More remarkably, the Krell's measurements of the subs' distances from the listening position and each other were similar to what I've measured with other electronic tools, even though the measure is a composite of physical distance and processing latency.

I didn't much like the resulting sound. While the soundstage was large and spacious, with excellent integration of the outputs of all speakers and subs, the main performers' voices and instruments seemed recessed, and the upper bass (80–200Hz) was too prominent. The lower bass was hard to assess in that context, but it was a little anemic by my measurements.

Still, there were many options left to pursue, and I tried to impose some manual constraints on Krell's AutoEQ process. One was to bass-manage the speakers, crossing the fronts (Paradigm Studio/60s) over at 45Hz and the surrounds (corner-mounted Paradigm Studio/20s) at 60Hz. Another was to set the front sub to be Front+LFE and the rear sub to be Back+LFE. Finally, I tried various frequency limitations for the EQ, and liked <250Hz best.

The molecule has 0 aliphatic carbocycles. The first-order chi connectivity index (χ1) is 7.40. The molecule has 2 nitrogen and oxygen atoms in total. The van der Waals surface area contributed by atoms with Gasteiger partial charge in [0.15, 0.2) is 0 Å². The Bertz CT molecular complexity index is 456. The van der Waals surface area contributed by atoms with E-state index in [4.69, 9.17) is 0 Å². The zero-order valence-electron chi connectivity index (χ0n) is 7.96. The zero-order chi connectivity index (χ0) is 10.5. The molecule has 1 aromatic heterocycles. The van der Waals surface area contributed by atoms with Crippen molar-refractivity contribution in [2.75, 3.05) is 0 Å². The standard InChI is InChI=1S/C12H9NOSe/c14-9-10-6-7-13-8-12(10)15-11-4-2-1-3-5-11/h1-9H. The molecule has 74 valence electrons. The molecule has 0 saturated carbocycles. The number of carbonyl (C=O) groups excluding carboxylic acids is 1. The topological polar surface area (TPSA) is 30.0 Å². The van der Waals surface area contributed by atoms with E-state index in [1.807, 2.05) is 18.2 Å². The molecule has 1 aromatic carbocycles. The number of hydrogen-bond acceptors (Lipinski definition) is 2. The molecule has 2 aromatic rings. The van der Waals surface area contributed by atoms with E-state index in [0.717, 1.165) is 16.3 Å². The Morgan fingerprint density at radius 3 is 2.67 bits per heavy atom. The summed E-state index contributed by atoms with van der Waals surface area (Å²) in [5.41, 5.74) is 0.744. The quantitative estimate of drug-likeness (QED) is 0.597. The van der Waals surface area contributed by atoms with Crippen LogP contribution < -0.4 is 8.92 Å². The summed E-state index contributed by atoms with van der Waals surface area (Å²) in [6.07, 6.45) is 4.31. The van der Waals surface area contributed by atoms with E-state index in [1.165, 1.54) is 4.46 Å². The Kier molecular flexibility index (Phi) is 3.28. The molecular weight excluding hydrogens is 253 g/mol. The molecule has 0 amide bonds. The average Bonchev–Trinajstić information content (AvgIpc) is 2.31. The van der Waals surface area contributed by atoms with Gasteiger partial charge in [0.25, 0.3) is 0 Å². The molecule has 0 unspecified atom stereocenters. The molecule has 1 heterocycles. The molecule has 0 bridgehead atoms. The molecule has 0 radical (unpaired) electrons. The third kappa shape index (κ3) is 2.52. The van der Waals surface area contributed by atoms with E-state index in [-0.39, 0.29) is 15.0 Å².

Well, with Krell's help, I did get it right. First, limiting the EQ to <250Hz in an effort to restrict it to fixing only those room effects below the "critical" frequency was not optimal with these speakers in this room. The Paradigms seemed a bit too forward and bright unless I let the 707 run a Full Range EQ. On the other hand, the results of Full Range EQ with my bass-management settings and the reconfiguration of the subwoofers sounded just dandy. Tests with the XTZ measurement system showed that the Krell's Auto-EQ effectively smoothed the frequency response in each channel, but did little to correct the extended decay of the room's modes. Those considering the Evolution 707 for a custom setup, for which it seems intended, should consider getting the services of an acoustically skilled installer who can use the processor's room EQ and its even more formidable parametric tools.